What to take away from this weekend’s false emergency nuclear alert
An emergency alert was sent across Ontario on Jan. 12 alerting residents about a supposed incident at the Pickering Nuclear Generating Station located east of Toronto.
The warning was dismissed by a second alert notifying residents that the original message was sent out by mistake.
No further information has been made available regarding what took place at the nuclear station in Pickering, but Ontario’s solicitor general has launched a full investigation looking into the matter.
Based on the proximity and seriousness of such a potential catastrophe, here’s the Ryersonian’s guide to surviving a highly unlikely nuclear disaster:
- Shelter! Get indoors, close all windows and vents, and shut off any fans or air conditioning systems. Make sure to bring only essentials with you. Going outdoors is not an option until further notified. Your safest bet in a nuclear emergency would be to find refuge in the basement of a structure.
- Do not drink tap water or eat produce not already in your home. Resort to drinking bottled water and eating canned food if a nuclear emergency is declared.
- Make sure you have potassium iodine (KI) pills handy. Taken at the right time, these pills can reduce the absorption of radioactive iodine into the thyroid gland. The melting core of a nuclear reactor releases massive amounts of radioactive iodine into the air. Ontario residents living within 10 km of a power station will have received KI pills in the mail. Otherwise, residents who are within 50 km of the disaster zone will be eligible for free KI pills that can be ordered online. The public will be instructed by the province on when the time is right to take the pills.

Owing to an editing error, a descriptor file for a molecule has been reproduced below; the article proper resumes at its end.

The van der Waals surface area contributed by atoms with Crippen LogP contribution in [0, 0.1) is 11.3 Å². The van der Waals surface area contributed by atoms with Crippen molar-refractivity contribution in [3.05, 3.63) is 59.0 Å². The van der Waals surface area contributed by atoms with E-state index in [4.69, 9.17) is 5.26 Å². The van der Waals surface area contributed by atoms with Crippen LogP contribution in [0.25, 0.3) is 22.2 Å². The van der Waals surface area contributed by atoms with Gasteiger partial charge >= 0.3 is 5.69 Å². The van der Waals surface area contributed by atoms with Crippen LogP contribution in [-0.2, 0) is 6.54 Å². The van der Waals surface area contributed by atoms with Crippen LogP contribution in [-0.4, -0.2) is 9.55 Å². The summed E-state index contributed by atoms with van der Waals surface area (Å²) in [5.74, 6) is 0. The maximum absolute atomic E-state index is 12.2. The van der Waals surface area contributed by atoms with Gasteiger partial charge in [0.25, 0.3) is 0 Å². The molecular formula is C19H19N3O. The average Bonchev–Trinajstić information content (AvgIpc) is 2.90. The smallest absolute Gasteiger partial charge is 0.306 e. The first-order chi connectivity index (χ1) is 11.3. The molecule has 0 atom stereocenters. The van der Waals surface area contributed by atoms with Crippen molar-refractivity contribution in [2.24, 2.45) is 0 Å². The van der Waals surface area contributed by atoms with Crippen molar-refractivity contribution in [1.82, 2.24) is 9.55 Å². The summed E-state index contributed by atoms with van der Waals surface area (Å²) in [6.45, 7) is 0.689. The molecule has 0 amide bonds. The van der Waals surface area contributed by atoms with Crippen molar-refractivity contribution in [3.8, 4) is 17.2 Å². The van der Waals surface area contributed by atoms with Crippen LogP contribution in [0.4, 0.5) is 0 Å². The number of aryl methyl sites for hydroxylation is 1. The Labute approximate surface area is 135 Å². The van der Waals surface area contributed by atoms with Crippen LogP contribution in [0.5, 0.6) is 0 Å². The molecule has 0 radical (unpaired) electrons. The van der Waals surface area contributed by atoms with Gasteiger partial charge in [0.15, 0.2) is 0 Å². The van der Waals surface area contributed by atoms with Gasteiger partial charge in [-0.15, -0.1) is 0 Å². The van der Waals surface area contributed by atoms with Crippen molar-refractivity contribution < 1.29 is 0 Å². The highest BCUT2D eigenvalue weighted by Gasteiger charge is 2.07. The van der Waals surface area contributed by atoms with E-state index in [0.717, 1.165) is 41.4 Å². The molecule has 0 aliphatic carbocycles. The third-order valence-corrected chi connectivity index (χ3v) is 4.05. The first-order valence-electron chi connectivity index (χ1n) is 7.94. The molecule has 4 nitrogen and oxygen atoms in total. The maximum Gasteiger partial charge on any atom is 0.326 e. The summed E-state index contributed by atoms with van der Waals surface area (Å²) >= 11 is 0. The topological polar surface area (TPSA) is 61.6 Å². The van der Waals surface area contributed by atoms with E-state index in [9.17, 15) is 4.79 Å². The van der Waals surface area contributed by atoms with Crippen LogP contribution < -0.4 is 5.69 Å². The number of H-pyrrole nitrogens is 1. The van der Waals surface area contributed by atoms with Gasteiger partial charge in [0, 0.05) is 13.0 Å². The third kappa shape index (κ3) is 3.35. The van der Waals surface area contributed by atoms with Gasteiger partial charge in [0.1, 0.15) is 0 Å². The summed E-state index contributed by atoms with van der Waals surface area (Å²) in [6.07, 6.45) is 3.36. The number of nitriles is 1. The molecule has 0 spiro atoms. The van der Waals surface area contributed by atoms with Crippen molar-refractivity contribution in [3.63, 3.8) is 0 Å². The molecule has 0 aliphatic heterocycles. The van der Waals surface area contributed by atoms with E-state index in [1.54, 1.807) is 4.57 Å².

- Pay close attention to radio and TV. Make sure you are tuned in for updates on the situation.
- If you or anyone you know is entering the building: once you’re in, carefully remove your outer layer of clothing, as radioactive material can settle on your body. And on that note, make sure you thoroughly wash any areas of skin exposed to outside radiation.
PRO TIP: Rationing canned foods and bottled water is in your best interest.
Emergency procedures in the event of a nuclear disaster are published online by the government of Ontario. You can find information on how to prepare for nuclear disasters by selecting the area you live in.
On Monday, the Toronto Star published an article headlining that Ontario Premier Doug Ford has extended the life of the Pickering nuclear station beyond its planned 2024 closure. The plant is expected to operate until at least 2025.